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Hidden secrets in our landscapes

A little stone folly stands on rocks on top of a rushing waterfall. It is surrounded by bright green leafy trees. The river rushes over large rocks and boulders in the foreground.
The Hermitage | Image: Gavin Ritchie, Shutterstock
Scattered across Scotland’s countryside are clues to characters and communities from the past. Keep your eyes peeled as you enjoy a walk and who knows what you’ll discover!

A perennial pine

Mar Lodge Estate

Small, gnarled and sitting on a high scree slope alongside a few other similarly small and gnarled trees, the oldest pine tree on Mar Lodge Estate doesn’t look like much. However, this Glen Derry ‘granny pine’ is thought to be the second oldest recorded Scots pine in Scotland, dating back to at least 1477. A team from the University of St Andrews has been studying Scotland’s pines by taking tiny, harmless cores from them. The way tree rings grow varies from year to year, depending on things like temperature and rainfall, so Scots pines offer an amazing record of how Scotland’s climate has changed.

A lone pine tree stands on a moor, silhouetted against a deep blue sky. The rocky ground around it has pockets of snow.
The granny pine in Glen Derry | Image: Shaila Rao

Bygone communities

Ben Lomond

Walk along the Ardess Hidden History Trail at Ben Lomond and you’ll soon come across the ruins of houses, farm buildings and field walls – reminders of an active community who made the banks of Loch Lomond their home in past centuries. Most of the sites on this trail were built 200–400 years ago, but by the early 1800s all but one of the houses here were abandoned. The people who once lived here spoke Gaelic, hence the name ‘Ardess’, which refers to the high (ard) waterfall (eas) located on the slopes above.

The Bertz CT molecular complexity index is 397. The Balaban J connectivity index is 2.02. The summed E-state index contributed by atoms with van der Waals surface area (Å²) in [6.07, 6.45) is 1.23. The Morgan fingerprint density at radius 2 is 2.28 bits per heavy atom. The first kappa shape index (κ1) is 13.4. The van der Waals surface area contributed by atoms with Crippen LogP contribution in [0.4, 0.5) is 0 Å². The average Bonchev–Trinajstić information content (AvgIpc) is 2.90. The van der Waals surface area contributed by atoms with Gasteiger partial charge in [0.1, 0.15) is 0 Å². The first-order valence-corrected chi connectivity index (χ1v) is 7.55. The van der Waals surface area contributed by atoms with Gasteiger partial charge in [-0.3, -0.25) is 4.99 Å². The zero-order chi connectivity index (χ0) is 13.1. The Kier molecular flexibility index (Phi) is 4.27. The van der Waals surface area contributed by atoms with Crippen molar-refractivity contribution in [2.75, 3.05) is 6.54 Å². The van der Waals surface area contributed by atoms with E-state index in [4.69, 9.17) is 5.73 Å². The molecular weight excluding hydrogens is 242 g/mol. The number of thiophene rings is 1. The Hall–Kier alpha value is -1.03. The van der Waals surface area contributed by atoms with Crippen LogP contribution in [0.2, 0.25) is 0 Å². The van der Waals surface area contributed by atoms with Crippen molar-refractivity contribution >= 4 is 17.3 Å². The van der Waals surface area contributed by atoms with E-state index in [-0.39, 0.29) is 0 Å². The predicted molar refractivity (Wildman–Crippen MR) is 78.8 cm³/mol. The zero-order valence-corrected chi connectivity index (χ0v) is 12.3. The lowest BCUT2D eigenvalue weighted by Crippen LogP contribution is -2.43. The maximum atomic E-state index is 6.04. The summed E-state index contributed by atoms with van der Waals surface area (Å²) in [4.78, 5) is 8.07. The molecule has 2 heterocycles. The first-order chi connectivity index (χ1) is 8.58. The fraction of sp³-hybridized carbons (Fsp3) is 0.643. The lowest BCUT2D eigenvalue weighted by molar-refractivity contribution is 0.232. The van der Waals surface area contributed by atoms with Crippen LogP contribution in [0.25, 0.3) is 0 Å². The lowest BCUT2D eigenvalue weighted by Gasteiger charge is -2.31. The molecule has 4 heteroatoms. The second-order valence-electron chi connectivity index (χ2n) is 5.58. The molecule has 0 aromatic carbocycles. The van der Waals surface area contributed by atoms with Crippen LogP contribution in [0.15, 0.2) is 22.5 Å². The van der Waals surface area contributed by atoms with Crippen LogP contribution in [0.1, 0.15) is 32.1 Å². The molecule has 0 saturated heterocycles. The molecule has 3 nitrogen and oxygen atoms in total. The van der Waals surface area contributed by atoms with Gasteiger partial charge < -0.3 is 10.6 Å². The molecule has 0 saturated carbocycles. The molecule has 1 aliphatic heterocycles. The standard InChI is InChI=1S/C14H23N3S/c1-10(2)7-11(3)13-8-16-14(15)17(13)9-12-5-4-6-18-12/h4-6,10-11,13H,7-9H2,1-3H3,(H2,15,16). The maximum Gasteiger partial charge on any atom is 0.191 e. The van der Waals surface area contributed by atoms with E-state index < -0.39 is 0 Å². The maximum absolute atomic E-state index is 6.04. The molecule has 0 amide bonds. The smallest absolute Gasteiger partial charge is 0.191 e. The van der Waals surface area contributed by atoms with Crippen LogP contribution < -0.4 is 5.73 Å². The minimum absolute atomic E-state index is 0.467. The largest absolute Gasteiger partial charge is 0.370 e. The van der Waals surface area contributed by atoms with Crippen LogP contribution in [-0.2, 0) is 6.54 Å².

A man and a young boy stand beneath a large tree by the shore of Loch Lomond, looking out across the water. Both wear hiking boots and carry walking poles.
Walking by Loch Lomond, with Ben Lomond in the background

Fascinating folly

The Hermitage

Ossian’s Hall at the Hermitage is named after Ossian, the legendary 3rd-century Irish Gaelic warrior-turned-bard. In the 1760s an ambitious poet named James Macpherson published his ‘translations’ of Ossian’s Gaelic works to huge acclaim. These poems captured the imagination of a generation, helped to turn the Scottish Highlands into a holiday destination, and influenced art and literature for a century – Napoleon even took a copy into battle with him. However, these works were in fact written by Macpherson himself!

Here at the Hermitage, the figure of Ossian was depicted in a large oil painting hung on a secret door inside Ossian’s Hall, which slid back to reveal a hall of mirrors and the thunderous Black Linn Falls below.

A little stone folly stands on rocks on top of a rushing waterfall. It is surrounded by bright green leafy trees. The river rushes over large rocks and boulders in the foreground.
Ossian’s Hall stands over the dramatic Black Linn Falls at the Hermitage

High-level home-makers


From red deer to golden eagles, Britain’s first National Nature Reserve at Beinn Eighe is home to some of Scotland’s most iconic wildlife. But you might be surprised at one of the mammals that makes its home here. They’re commonly perceived as a lowland creature, but water voles have set up colonies by burrowing into multiple locations across Beinn Eighe. The species saw a drastic decline in the latter half of the 20th century due to habitat loss and being hunted by the American mink. But at Beinn Eighe at least, the population seems to be thriving.

A very plump water vole sits on a mossy rock beside a loch.
A water vole | Image: Jack Perks, Shutterstock

A face in the wall


Take a wander below the railway viaduct at Killiecrankie and see if you can spot the hidden face on the stonework of the southernmost turret. We’re unsure who is depicted here but there are a couple of theories – perhaps the most likely explanation is that it was carved as a memorial to one of the Victorian stonemasons involved in the viaduct’s construction. But there are also rumours that it appeared suddenly in the stone, as a ghostly reminder of a Jacobite or Redcoat killed at the Battle of Killiecrankie in 1689.

The face of a person has been carved into a stone wall.
The mysterious stone face at Killiecrankie

Walking in Scotland